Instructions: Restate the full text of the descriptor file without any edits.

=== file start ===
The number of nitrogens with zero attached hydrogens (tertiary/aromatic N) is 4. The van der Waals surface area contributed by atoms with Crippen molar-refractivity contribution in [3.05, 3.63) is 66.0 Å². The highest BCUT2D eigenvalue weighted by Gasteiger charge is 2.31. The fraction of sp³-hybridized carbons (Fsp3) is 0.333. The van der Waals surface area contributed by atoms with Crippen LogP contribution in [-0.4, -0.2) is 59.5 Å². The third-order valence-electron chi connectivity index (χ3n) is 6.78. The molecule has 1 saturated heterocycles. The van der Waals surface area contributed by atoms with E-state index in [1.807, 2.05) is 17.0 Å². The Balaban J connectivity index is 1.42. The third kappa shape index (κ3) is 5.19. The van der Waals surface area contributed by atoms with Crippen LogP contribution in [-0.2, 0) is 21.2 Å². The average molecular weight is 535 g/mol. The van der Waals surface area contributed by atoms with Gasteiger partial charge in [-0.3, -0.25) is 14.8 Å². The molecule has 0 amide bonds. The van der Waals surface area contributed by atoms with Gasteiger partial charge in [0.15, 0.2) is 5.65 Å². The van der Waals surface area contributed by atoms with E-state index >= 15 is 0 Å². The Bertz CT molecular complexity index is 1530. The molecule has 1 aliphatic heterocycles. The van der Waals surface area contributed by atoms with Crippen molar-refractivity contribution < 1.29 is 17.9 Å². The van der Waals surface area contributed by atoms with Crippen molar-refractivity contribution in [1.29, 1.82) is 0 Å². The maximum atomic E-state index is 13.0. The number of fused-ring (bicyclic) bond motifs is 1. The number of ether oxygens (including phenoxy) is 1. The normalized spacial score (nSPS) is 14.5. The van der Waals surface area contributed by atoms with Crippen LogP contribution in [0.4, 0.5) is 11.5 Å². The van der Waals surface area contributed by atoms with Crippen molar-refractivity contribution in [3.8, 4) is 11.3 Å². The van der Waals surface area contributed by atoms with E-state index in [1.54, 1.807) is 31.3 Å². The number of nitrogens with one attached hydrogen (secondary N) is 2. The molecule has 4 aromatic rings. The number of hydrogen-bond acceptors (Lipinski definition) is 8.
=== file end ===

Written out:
The number of nitrogens with zero attached hydrogens (tertiary/aromatic N) is 4. The van der Waals surface area contributed by atoms with Crippen molar-refractivity contribution in [3.05, 3.63) is 66.0 Å². The highest BCUT2D eigenvalue weighted by Gasteiger charge is 2.31. The fraction of sp³-hybridized carbons (Fsp3) is 0.333. The van der Waals surface area contributed by atoms with Crippen LogP contribution in [-0.4, -0.2) is 59.5 Å². The third-order valence-electron chi connectivity index (χ3n) is 6.78. The molecule has 1 saturated heterocycles. The van der Waals surface area contributed by atoms with E-state index in [1.807, 2.05) is 17.0 Å². The Balaban J connectivity index is 1.42. The third kappa shape index (κ3) is 5.19. The van der Waals surface area contributed by atoms with Crippen LogP contribution in [-0.2, 0) is 21.2 Å². The average molecular weight is 535 g/mol. The van der Waals surface area contributed by atoms with Gasteiger partial charge in [-0.3, -0.25) is 14.8 Å². The molecule has 0 amide bonds. The van der Waals surface area contributed by atoms with Gasteiger partial charge in [0.15, 0.2) is 5.65 Å². The van der Waals surface area contributed by atoms with E-state index >= 15 is 0 Å². The Bertz CT molecular complexity index is 1530. The molecule has 1 aliphatic heterocycles. The van der Waals surface area contributed by atoms with Crippen molar-refractivity contribution < 1.29 is 17.9 Å². The van der Waals surface area contributed by atoms with Crippen molar-refractivity contribution in [1.29, 1.82) is 0 Å². The maximum atomic E-state index is 13.0. The number of fused-ring (bicyclic) bond motifs is 1. The number of ether oxygens (including phenoxy) is 1. The normalized spacial score (nSPS) is 14.5. The van der Waals surface area contributed by atoms with Crippen LogP contribution in [0.4, 0.5) is 11.5 Å². The van der Waals surface area contributed by atoms with Crippen molar-refractivity contribution in [3.8, 4) is 11.3 Å². The van der Waals surface area contributed by atoms with E-state index in [1.54, 1.807) is 31.3 Å². The number of nitrogens with one attached hydrogen (secondary N) is 2. The molecule has 4 aromatic rings. The number of hydrogen-bond acceptors (Lipinski definition) is 8.